My medicine, my health
Anyone who lives with HIV usually takes medicine every day. No medication is nice to take, but it is important for staying well and keeping healthy. Some people take a single pill once a day, whereas others may need to take more than one pill, more than once a day. This is to do with how the medicine works in the body, and any side effects or other health issues that the person may be experiencing.
We’ve been working with young people to produce a new booklet all about HIV medicine and what to expect, including an A-Z list of current HIV medicines (antiretrovirals) for young people in the UK, as well as a series of information sheets exploring specific subjects. Read them here:
Funded by ViiV Healthcare
With support from NAM aidsmap
How HIV medicine works
HIV lives within the fluids in the body. Everyone’s body has an immune system (this is what fights off illnesses and protects you from infections). The HIV virus attacks the immune system cells, making copies of itself, which kill off more immune system cells, and so, after a while, your immune system cannot fight off colds and other illnesses as easily anymore.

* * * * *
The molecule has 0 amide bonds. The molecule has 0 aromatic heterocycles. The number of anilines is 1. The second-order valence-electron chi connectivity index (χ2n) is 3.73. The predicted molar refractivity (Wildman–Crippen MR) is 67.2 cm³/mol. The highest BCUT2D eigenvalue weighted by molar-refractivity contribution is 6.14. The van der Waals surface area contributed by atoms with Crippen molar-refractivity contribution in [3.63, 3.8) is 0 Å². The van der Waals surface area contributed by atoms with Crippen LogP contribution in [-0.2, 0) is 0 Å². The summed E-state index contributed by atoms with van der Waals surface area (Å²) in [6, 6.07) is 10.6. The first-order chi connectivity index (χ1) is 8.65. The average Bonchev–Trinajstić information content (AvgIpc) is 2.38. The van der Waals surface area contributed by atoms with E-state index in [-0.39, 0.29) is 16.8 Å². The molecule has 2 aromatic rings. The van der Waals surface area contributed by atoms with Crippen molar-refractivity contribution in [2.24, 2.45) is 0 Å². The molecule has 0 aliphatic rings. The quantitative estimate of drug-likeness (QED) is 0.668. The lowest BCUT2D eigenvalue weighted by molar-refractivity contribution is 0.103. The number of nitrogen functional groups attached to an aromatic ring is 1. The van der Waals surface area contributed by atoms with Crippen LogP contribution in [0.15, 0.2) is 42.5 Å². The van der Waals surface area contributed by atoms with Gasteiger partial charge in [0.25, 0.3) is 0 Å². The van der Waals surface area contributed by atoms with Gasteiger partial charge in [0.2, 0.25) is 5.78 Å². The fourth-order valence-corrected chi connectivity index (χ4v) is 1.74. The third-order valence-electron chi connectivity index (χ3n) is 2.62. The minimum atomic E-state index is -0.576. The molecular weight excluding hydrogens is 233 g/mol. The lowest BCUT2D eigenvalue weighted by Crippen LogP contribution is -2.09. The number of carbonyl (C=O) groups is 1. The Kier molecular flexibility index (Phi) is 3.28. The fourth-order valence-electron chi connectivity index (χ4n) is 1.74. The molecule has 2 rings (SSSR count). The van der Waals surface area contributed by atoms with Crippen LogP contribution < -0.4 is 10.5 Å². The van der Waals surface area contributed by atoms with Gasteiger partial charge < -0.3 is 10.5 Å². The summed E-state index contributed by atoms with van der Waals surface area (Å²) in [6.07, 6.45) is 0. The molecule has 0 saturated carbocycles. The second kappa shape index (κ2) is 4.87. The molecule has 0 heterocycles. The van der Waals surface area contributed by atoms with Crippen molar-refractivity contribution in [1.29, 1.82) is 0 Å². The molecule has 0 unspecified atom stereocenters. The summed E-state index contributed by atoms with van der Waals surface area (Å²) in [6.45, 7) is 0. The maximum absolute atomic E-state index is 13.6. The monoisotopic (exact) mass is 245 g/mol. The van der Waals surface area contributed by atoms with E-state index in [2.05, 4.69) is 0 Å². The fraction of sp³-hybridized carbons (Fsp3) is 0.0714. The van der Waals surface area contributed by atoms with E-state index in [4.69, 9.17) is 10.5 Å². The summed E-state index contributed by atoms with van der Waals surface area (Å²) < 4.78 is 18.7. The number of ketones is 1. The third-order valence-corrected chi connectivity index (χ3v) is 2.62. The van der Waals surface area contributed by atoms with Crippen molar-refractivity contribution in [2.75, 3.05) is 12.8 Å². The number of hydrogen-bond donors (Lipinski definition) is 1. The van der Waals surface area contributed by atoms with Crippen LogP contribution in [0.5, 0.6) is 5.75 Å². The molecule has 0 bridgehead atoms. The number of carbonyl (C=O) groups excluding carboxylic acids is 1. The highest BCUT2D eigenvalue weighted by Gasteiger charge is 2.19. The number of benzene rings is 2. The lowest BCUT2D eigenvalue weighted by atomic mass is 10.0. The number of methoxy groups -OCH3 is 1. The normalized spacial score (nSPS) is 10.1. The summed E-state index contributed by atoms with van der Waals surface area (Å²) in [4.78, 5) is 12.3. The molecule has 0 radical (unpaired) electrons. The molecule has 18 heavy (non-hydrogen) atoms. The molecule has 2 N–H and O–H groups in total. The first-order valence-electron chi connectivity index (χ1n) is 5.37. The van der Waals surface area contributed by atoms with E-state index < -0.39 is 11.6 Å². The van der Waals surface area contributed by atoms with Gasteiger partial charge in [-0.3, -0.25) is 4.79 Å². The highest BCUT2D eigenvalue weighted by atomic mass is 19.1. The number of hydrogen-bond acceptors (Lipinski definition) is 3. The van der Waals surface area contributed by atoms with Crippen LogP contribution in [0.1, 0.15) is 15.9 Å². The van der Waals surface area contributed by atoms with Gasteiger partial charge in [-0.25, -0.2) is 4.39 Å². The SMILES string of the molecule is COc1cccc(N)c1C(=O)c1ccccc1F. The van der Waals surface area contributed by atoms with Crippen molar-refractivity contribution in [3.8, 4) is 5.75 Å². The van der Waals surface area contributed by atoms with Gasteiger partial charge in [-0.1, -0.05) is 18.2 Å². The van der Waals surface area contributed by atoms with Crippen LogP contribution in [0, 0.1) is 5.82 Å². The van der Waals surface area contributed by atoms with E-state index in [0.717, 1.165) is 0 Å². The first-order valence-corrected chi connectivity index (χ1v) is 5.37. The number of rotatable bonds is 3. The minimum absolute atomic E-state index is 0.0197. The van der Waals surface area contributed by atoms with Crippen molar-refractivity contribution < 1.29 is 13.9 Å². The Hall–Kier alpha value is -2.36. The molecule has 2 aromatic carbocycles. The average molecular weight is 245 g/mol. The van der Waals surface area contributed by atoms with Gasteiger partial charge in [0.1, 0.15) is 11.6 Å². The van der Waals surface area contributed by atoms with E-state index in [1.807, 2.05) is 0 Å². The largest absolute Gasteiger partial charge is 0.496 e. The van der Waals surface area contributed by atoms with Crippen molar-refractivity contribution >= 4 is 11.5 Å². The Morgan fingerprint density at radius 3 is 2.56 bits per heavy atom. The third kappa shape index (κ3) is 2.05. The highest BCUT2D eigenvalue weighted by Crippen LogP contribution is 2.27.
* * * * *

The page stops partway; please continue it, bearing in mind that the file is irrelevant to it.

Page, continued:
The medicines, called antiretroviral therapy (ART), stop the HIV from attacking the immune system. The medicines can’t get rid of the HIV virus completely, but when taken correctly, they do prevent it from having any impact on the body and its functions.
For tips to help you manage taking your medicine from other young people click here.
In this video, specialist nurse Susanna Keiderling talks through some HIV Medication FAQs.
The medication works by keeping the HIV locked up so it can’t make copies of itself. It also helps the body’s immune system to fight off infections. There are different types of medication that work together to control HIV in the body. This is why people in your family who have HIV may take more than one type of medicine.
There currently isn’t any medication that can cure HIV. Scientists are working on a cure, but they haven’t found one yet.
In the video below, one of the young people we work with talks about their experiences with HIV medication.